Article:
What is there about Easter for a clergyperson not to love? Sanctuaries and worship spaces are decorated with beautiful flowers. The hymns are triumphant, often with brass players augmenting a strong organ and full choir. Children sport new outfits and some women even wear hats. Best of all, the pews are full. Even though we know better, for a moment or two we ministers entertain the notion that Easter Sunday is “all about me,” that “all these people have come to hear what I have to say, and if I get it right this year, they’ll be back next Sunday for more.”
Some preachers even scold those who last showed up at Christmas—“Chreasters,” as Molly Worthen called them in a New York Times editorial (December 23, 2012). I sometimes poked a little fun at Chreasters by reminding the crowd that we “do this” every Sunday, same time, same place. It always got a laugh. But if you come to church just once a year, why wouldn’t you come on Easter, when the church lays it all on the line?
Most pastors take a break after the intensity and busyness of Lent, Holy Week services and then the Easter vigil on Saturday evening and sunrise services and a full schedule of Sunday services on Easter Day. Almost every year I took off a week or two. Yet I have always felt that the days and weeks after Easter are the most important of the church year. Those who come to church on the Sunday after Easter are the deeply faithful, the steady, loyal heart of any congregation. Theologically and homiletically, the issues in the days and weeks after Easter are “Now what?” and “So what?” Those in the pews during Eastertide have these questions on their minds.
I’ve always loved the authentically human way Jesus’ friends conduct themselves after the crucifixion and resurrection appearances. According to the fourth Gospel, they essentially did nothing. They hid in a locked room in Jerusalem, waiting for things to settle down so they could sneak out of town and return to the lives they’d had “before Jesus.” Then Christ appeared to them, and his first words were: “Peace be with you,” followed by “As the Father sent me, so I send you.” Send. That’s the answer to “Now what?” People who experience resurrection are “sent.” And that’s the answer to “So what?” People who have experienced the victory of life and love over evil and death are to leave the room—the safe, secure place—and go back out into the world.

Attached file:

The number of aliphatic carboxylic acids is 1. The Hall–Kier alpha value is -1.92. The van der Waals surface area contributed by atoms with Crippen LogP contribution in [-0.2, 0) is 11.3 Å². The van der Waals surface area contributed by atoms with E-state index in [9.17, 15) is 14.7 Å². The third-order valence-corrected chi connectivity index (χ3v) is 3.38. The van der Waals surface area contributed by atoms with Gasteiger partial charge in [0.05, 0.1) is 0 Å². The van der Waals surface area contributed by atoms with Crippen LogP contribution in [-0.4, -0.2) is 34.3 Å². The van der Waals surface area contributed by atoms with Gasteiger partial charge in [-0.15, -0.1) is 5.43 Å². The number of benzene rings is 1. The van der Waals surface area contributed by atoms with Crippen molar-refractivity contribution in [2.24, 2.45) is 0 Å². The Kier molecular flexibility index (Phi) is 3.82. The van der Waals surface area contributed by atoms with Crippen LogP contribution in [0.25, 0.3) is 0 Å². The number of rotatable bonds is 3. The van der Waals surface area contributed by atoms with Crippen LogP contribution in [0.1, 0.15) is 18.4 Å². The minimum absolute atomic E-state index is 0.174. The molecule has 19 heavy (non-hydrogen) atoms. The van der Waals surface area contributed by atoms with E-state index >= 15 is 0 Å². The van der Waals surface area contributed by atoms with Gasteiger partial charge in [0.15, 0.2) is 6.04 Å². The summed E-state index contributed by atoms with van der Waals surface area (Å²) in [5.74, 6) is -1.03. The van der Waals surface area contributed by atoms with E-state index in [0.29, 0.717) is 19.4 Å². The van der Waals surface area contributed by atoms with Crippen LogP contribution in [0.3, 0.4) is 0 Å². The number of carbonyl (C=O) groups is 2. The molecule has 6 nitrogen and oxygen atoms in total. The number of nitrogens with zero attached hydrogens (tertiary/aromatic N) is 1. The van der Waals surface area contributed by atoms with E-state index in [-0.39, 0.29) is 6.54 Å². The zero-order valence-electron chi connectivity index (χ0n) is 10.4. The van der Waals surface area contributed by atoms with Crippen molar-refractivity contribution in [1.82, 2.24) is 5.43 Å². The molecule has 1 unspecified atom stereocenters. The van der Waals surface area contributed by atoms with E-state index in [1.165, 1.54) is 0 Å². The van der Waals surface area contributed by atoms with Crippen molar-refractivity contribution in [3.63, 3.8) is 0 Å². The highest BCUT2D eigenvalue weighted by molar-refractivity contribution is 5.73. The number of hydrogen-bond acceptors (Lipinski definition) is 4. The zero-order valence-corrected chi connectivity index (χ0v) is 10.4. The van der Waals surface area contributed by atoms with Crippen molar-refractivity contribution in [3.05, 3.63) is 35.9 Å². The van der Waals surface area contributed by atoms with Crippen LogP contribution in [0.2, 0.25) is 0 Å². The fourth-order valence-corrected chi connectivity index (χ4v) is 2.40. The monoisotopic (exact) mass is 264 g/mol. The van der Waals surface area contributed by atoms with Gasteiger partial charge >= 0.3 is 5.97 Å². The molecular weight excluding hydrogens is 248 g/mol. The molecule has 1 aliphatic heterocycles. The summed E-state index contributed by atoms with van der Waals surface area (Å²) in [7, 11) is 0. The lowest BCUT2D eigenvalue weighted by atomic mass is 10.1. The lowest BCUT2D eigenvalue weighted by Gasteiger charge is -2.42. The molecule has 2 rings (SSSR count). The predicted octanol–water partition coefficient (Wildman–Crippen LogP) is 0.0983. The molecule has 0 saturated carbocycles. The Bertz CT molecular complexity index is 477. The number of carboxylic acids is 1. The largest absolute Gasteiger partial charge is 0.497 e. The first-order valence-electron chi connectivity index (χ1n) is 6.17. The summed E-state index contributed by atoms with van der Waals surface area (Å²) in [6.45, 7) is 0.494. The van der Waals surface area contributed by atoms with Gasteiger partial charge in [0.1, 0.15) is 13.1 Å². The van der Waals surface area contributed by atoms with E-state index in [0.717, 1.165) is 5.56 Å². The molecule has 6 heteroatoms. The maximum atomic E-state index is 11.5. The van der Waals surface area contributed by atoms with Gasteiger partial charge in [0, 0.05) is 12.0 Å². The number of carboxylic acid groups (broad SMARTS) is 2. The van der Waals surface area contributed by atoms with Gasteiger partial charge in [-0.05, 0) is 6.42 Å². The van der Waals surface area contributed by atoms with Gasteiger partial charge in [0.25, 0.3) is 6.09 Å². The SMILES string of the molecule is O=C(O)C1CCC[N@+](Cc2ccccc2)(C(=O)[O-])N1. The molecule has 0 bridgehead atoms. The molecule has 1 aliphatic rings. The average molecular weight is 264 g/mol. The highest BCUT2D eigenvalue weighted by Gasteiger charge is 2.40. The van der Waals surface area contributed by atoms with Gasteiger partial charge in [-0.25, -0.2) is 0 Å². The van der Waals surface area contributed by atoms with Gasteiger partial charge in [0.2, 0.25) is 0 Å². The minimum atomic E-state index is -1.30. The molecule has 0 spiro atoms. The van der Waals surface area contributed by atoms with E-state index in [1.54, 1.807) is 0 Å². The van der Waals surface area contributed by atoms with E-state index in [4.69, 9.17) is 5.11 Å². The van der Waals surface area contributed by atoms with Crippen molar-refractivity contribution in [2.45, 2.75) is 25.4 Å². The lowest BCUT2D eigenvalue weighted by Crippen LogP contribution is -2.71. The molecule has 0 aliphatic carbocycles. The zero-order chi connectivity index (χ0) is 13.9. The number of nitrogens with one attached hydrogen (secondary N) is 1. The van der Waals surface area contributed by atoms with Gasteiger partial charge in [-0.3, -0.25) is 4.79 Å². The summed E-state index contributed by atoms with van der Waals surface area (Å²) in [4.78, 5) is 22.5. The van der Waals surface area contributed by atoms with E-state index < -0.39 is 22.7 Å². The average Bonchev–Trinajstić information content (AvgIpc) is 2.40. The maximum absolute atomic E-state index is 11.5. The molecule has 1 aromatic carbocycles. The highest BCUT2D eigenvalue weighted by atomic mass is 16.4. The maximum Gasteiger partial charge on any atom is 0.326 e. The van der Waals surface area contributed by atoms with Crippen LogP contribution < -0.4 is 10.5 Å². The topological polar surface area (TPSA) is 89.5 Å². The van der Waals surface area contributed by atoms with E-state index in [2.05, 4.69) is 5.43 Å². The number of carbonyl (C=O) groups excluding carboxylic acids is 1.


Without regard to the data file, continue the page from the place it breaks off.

That is why the days and weeks after Easter are so important. Friends of Jesus, fresh from triumphant celebration, were sent back out into same world that rejected, tortured and killed him—which is to say into the world in which we live.
I understand the impulse to stay in that room. The world looks ominous and disconcerting and frightening. North Korea has nuclear weapons and seems ready to use them. Iran continues, undeterred, to develop nuclear capacity. Israel does not seem much interested in a resolution with the Palestinians. Suicide bombers in Iraq, Afghanistan and Pakistan do their ghastly work as American troops prepare to come home. At home fiscal issues seem unresolvable.
The “Now what?” and “So what?” of Easter are that people who have experienced resurrection are sent into the world to live intentionally, faithfully, courageously—and with those haunting first resurrection words burning in their hearts. “Peace be with you. . . . As the Father sent me, so I send you.”